The Department participates in a number of more challenging activities. Every year NMSU students compete in the William Lowell Putnam Mathematical Competition. NMSU students also compete in the Mathematical Contest in Modeling organized by the Consortium for Mathematics and Applications (COMAP). The NMSU Department of Mathematical Sciences holds a mathematics contest every spring for local high school students; undergraduate mathematics majors are welcome to participate in creating this event, which is offered over the Worldwide Web. You can find out more information about this at our Activities page.
There are many school-related employment opportunities for students. Tutoring and grading jobs are available for students interested in mathematics and education. Students interested in research may serve as research assistants or as computer programmers assisting faculty members. These are only some of the activities by which students can gain part-time work while attending school. Information about scholarships can be found at http://www.nmsu.edu/~finaid
The Department supports a number of off-campus activities for students. Both NMSU faculty and students have given talks at the Arizona Mathematics Undergraduate Conference (AMUC), an annual event that took place in Tempe, Arizona, in 2004. The Department is an institutional member of the Mathematical Association of America, which offers a broad range of activities to undergraduate mathematics students, including regional conferences. The Department is a partner in the Mathematical and Theoretical Biology Institute (MTBI) directed by Dr. Carlos Castillo-Chavez of Arizona State University.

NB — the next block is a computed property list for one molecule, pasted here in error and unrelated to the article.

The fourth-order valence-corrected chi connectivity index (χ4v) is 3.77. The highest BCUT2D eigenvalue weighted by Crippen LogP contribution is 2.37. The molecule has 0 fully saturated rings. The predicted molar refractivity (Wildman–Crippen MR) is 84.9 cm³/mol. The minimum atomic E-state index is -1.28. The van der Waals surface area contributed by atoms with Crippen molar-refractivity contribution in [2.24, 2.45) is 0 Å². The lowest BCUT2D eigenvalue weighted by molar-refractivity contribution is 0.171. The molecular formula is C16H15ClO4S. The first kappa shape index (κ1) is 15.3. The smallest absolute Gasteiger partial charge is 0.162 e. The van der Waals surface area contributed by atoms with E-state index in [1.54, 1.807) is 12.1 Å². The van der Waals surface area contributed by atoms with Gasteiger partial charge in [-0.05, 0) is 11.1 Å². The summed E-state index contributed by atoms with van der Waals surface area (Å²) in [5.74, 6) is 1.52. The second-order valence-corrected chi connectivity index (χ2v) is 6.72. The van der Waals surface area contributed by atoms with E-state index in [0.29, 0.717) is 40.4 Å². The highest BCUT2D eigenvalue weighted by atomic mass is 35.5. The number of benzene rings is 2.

Degree Programs in the Department of Mathematical Sciences:
It is not knowledge, but the act of learning, not possession, but the act of getting there, which grants the greatest enjoyment. --C.F. Gauss, 19th century mathematician.
The programs offered by the Department give each student a sense of the nature of mathematics and its place in society. We aim to prepare a student for the challenge of a lifetime of learning, in addition to providing a student with the mathematical tools needed for practical employment. The Department also offers Master's and PhD. degrees, so members of the faculty are well-acquainted with the highest levels of mathematical scholarship, as well as research.
Bachelor of Science in Mathematics: